WM ”You mean you’re killing them ’cause they Jews? And you do this to us?” It’s incomprehensible, even for a black American. Like Mississippi. Did you see that liberator’s film? When the guy says, “What am I doing here, when people are dying all around me?” And then when he gets to the camps—he didn’t say it, but it’s like, “Once I saw that, I realized that no matter what my problems are, I have to be here, I have to be doing this. I can’t help it.” And again, that’s like a blues mentality. You have to do certain kinds of things. And of course, when I’d write about Chiam Wenzler, who can say, “Well listen, I know what it’s like to be burned and shot at and beat and killed and put in ghettos. We named ghettos.”
TD You told me you wrote another novel that’s not a mystery. What’s this other novel?
WM There’ve been a few but the book I’ve finished is called, R.L.’s Dream. Those are the initials they used to call the musician, Robert Johnson. He was Robert LeRoy until he found out his real name. And that book is a blues novel, not so much about R.L., but about a fictional character who once played with R.L. and is now dying in New York and is trying to come to grips with his life and his history.
TD You said to me something about wanting to write about the music.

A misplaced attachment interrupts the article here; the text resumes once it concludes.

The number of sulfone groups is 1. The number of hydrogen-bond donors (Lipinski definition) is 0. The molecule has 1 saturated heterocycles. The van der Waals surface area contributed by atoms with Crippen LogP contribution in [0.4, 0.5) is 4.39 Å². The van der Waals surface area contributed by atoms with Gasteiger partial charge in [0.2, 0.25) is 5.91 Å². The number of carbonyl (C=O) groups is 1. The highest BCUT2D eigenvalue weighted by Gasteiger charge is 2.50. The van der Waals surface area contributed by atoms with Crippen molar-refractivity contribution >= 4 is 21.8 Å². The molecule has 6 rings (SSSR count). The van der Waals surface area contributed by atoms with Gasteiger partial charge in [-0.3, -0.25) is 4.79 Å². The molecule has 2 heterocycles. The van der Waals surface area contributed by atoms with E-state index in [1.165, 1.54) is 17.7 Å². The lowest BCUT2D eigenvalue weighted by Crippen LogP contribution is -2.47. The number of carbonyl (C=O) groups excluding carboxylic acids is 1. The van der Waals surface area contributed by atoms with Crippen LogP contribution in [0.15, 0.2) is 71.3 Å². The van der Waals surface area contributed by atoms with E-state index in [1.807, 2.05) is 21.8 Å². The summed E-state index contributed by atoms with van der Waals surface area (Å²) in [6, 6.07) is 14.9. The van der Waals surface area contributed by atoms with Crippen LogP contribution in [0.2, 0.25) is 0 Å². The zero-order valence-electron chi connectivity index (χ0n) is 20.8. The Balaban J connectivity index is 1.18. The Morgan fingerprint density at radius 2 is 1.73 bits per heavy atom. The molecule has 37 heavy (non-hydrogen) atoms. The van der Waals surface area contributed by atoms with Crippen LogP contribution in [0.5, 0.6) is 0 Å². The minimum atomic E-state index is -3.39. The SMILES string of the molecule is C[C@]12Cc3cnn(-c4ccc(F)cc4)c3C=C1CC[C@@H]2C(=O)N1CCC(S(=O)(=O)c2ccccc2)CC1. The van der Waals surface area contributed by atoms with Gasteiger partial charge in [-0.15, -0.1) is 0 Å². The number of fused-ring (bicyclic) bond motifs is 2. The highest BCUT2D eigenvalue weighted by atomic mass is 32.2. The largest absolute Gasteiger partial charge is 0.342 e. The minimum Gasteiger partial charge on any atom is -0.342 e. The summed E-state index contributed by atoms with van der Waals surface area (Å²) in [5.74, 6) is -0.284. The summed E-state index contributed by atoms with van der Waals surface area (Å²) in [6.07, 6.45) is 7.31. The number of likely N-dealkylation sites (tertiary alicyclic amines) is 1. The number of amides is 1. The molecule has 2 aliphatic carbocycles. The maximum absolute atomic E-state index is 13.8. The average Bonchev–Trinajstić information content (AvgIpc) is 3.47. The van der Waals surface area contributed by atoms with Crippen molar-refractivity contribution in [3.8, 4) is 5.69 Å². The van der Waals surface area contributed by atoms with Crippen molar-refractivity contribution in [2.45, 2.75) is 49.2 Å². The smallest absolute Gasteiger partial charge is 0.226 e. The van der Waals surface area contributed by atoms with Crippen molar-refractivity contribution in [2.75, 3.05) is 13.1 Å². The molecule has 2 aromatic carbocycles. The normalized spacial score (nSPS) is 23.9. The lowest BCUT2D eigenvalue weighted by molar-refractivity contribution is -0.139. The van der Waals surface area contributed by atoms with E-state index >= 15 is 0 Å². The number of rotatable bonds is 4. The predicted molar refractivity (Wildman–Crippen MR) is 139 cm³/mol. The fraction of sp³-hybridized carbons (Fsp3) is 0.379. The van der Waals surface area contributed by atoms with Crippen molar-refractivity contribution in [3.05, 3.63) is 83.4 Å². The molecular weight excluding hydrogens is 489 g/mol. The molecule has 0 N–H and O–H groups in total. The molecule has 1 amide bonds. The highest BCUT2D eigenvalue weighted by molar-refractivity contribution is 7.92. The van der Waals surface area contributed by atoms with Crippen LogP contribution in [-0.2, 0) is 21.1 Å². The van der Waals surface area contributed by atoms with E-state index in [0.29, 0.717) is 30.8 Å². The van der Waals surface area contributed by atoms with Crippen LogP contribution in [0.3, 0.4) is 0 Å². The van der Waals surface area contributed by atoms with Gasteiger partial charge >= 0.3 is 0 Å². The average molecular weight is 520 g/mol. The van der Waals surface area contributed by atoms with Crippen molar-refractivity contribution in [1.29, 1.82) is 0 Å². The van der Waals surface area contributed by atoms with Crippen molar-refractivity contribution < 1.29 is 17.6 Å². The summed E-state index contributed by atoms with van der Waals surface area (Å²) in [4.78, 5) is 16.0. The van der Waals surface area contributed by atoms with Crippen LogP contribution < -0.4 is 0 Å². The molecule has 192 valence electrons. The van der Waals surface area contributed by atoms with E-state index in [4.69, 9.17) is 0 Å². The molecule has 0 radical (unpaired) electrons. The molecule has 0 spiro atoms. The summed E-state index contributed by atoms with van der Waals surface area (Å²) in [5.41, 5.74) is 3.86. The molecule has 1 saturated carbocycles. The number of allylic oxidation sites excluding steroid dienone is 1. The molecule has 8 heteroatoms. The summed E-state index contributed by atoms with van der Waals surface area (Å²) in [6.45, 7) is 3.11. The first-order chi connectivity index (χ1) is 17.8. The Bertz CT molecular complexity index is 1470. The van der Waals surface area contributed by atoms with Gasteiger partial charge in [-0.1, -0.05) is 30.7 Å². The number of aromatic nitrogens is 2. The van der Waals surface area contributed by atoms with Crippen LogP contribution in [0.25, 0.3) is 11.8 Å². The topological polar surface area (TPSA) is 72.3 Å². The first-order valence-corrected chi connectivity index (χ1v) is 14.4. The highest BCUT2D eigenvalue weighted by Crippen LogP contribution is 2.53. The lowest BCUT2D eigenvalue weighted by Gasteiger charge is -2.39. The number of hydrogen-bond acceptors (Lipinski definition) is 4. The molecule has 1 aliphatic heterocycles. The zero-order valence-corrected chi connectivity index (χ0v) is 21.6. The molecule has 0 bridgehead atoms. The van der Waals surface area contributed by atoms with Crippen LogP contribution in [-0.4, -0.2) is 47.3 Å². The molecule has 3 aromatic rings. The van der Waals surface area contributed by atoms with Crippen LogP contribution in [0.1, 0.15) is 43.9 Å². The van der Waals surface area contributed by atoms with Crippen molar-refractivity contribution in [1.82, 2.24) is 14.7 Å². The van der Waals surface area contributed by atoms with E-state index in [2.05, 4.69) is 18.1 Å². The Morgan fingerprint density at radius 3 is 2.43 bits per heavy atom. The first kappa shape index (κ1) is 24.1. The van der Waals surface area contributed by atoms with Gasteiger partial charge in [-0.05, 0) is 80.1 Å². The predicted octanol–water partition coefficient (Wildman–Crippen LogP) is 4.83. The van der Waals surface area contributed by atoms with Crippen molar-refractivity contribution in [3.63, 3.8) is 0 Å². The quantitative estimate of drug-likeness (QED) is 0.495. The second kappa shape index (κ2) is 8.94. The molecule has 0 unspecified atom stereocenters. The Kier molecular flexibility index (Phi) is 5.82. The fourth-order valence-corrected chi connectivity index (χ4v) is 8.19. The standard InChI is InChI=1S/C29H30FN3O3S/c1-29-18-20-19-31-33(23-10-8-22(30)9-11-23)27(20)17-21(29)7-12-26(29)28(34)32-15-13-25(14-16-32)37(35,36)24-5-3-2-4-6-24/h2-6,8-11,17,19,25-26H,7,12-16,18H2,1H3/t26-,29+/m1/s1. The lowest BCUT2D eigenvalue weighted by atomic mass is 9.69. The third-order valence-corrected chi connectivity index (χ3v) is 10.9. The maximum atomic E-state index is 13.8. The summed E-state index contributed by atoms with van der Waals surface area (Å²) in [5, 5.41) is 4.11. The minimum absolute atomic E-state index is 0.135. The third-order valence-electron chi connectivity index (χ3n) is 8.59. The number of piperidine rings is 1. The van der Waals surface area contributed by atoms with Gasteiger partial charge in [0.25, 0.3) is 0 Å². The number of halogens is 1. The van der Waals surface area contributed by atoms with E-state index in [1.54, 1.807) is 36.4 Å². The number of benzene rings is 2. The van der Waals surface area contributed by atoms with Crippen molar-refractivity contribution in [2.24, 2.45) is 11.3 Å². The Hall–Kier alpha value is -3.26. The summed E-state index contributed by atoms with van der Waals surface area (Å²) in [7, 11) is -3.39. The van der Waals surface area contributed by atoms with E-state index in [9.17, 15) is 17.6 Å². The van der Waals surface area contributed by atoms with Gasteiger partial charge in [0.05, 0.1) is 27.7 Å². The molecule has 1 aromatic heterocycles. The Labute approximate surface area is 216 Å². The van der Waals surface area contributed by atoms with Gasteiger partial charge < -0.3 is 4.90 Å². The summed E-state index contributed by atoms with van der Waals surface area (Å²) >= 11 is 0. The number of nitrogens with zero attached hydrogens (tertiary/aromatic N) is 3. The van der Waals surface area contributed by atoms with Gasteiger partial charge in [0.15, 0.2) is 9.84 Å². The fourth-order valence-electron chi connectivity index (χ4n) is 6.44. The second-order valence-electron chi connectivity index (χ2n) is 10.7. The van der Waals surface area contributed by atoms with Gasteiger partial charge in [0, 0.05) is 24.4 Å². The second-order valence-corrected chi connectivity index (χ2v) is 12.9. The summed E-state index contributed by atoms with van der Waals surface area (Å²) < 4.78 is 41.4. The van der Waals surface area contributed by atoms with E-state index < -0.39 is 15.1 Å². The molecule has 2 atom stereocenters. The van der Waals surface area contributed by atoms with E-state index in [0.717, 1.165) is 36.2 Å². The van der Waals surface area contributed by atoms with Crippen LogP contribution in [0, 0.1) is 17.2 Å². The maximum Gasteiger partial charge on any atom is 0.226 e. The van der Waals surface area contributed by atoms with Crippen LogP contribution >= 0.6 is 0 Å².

WM Ah. Now I remember that discussion. The most revolutionary moment of the 20th century is black American music. I believe that it knocked down the walls of Russia. I believe that it touches and transforms everybody. It certainly starts with the blues. I’m not a musician, but I want to write about what music means. The only way I can write about it. I want to write about a black musical life. Robert Johnson’s life. A life that is so hard and painfully and specifically itself that my main character, Soupspoon Wise is his name, says that by leaving the Mississippi Delta, he abandoned the blues, because you couldn’t play the blues without a blues audience. You just can’t take the blues out of the South. That music belongs there. It belongs on the streets and the roads and the paths. It belongs to the people. He thinks that he abandoned the blues, but this is a realization much later. It’s a realization that haunted him. He didn’t realize it at the beginning, but he felt it. He felt it from the beginning. His life kind of disintegrated. Now, in his old age, when he’s dying, one of the other aspects of the blues. He is trying to come to grips with it.